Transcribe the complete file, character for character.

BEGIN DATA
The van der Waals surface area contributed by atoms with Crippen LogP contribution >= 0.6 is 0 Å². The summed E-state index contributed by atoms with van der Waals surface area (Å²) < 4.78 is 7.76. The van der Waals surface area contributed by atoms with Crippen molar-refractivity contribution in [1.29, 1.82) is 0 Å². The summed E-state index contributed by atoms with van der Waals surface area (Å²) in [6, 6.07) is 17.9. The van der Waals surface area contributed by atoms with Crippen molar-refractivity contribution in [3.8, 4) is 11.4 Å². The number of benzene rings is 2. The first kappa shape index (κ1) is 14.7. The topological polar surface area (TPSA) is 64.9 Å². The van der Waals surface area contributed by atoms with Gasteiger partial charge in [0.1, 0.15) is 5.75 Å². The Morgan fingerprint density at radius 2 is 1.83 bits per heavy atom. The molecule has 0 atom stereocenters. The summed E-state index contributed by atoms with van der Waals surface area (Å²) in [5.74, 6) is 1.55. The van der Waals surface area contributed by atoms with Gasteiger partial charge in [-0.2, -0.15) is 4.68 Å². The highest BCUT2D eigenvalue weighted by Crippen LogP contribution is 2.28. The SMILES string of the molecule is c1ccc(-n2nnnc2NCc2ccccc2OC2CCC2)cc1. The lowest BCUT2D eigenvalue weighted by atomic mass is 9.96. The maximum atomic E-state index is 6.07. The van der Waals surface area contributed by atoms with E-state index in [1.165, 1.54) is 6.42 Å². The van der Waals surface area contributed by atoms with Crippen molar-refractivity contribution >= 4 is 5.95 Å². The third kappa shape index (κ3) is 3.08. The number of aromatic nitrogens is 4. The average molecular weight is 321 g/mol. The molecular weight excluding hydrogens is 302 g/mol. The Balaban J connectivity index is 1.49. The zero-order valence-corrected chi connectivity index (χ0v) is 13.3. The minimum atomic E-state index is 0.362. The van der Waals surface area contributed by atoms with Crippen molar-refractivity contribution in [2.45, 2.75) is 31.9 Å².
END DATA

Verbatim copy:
The van der Waals surface area contributed by atoms with Crippen LogP contribution >= 0.6 is 0 Å². The summed E-state index contributed by atoms with van der Waals surface area (Å²) < 4.78 is 7.76. The van der Waals surface area contributed by atoms with Crippen molar-refractivity contribution in [1.29, 1.82) is 0 Å². The summed E-state index contributed by atoms with van der Waals surface area (Å²) in [6, 6.07) is 17.9. The van der Waals surface area contributed by atoms with Crippen molar-refractivity contribution in [3.8, 4) is 11.4 Å². The number of benzene rings is 2. The first kappa shape index (κ1) is 14.7. The topological polar surface area (TPSA) is 64.9 Å². The van der Waals surface area contributed by atoms with Gasteiger partial charge in [0.1, 0.15) is 5.75 Å². The Morgan fingerprint density at radius 2 is 1.83 bits per heavy atom. The molecule has 0 atom stereocenters. The summed E-state index contributed by atoms with van der Waals surface area (Å²) in [5.74, 6) is 1.55. The van der Waals surface area contributed by atoms with Gasteiger partial charge in [-0.2, -0.15) is 4.68 Å². The highest BCUT2D eigenvalue weighted by Crippen LogP contribution is 2.28. The SMILES string of the molecule is c1ccc(-n2nnnc2NCc2ccccc2OC2CCC2)cc1. The lowest BCUT2D eigenvalue weighted by atomic mass is 9.96. The maximum atomic E-state index is 6.07. The van der Waals surface area contributed by atoms with E-state index in [1.165, 1.54) is 6.42 Å². The van der Waals surface area contributed by atoms with Crippen molar-refractivity contribution >= 4 is 5.95 Å². The third kappa shape index (κ3) is 3.08. The number of aromatic nitrogens is 4. The average molecular weight is 321 g/mol. The molecular weight excluding hydrogens is 302 g/mol. The Balaban J connectivity index is 1.49. The zero-order valence-corrected chi connectivity index (χ0v) is 13.3. The minimum atomic E-state index is 0.362. The van der Waals surface area contributed by atoms with Crippen molar-refractivity contribution in [2.45, 2.75) is 31.9 Å².